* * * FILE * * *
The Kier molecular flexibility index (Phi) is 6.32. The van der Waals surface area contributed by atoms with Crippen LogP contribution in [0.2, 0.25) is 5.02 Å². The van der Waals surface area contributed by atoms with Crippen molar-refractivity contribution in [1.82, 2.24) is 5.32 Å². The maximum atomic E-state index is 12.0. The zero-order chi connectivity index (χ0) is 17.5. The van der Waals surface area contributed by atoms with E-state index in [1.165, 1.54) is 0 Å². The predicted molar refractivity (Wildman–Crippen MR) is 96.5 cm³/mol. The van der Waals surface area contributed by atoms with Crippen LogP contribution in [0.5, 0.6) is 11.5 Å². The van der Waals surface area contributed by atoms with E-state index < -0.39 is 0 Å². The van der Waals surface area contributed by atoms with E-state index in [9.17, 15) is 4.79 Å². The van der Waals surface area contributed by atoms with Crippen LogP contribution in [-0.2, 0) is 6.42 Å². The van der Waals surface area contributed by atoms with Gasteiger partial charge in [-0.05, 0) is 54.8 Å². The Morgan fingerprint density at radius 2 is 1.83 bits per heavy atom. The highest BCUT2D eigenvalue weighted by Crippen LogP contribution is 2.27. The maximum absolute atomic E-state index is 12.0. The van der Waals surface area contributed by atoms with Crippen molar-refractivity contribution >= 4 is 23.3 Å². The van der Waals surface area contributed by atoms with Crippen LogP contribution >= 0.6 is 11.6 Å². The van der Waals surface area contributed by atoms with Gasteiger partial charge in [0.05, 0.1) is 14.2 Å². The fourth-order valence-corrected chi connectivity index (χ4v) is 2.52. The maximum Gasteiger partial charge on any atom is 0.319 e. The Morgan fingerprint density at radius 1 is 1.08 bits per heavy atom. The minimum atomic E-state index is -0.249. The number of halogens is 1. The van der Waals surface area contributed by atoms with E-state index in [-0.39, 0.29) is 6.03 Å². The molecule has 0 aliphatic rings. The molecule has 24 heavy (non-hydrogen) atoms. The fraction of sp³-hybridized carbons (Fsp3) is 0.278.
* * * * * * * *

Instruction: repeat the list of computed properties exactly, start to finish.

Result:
The Kier molecular flexibility index (Phi) is 6.32. The van der Waals surface area contributed by atoms with Crippen LogP contribution in [0.2, 0.25) is 5.02 Å². The van der Waals surface area contributed by atoms with Crippen molar-refractivity contribution in [1.82, 2.24) is 5.32 Å². The maximum atomic E-state index is 12.0. The zero-order chi connectivity index (χ0) is 17.5. The van der Waals surface area contributed by atoms with E-state index in [1.165, 1.54) is 0 Å². The predicted molar refractivity (Wildman–Crippen MR) is 96.5 cm³/mol. The van der Waals surface area contributed by atoms with Crippen LogP contribution in [0.5, 0.6) is 11.5 Å². The van der Waals surface area contributed by atoms with E-state index < -0.39 is 0 Å². The van der Waals surface area contributed by atoms with E-state index in [9.17, 15) is 4.79 Å². The van der Waals surface area contributed by atoms with Crippen LogP contribution in [-0.2, 0) is 6.42 Å². The van der Waals surface area contributed by atoms with Gasteiger partial charge in [-0.05, 0) is 54.8 Å². The Morgan fingerprint density at radius 2 is 1.83 bits per heavy atom. The highest BCUT2D eigenvalue weighted by Crippen LogP contribution is 2.27. The maximum absolute atomic E-state index is 12.0. The van der Waals surface area contributed by atoms with Crippen molar-refractivity contribution >= 4 is 23.3 Å². The van der Waals surface area contributed by atoms with Crippen LogP contribution >= 0.6 is 11.6 Å². The van der Waals surface area contributed by atoms with Gasteiger partial charge in [0.05, 0.1) is 14.2 Å². The fourth-order valence-corrected chi connectivity index (χ4v) is 2.52. The maximum Gasteiger partial charge on any atom is 0.319 e. The Morgan fingerprint density at radius 1 is 1.08 bits per heavy atom. The minimum atomic E-state index is -0.249. The number of halogens is 1. The van der Waals surface area contributed by atoms with E-state index in [-0.39, 0.29) is 6.03 Å². The molecule has 0 aliphatic rings. The molecule has 24 heavy (non-hydrogen) atoms. The fraction of sp³-hybridized carbons (Fsp3) is 0.278.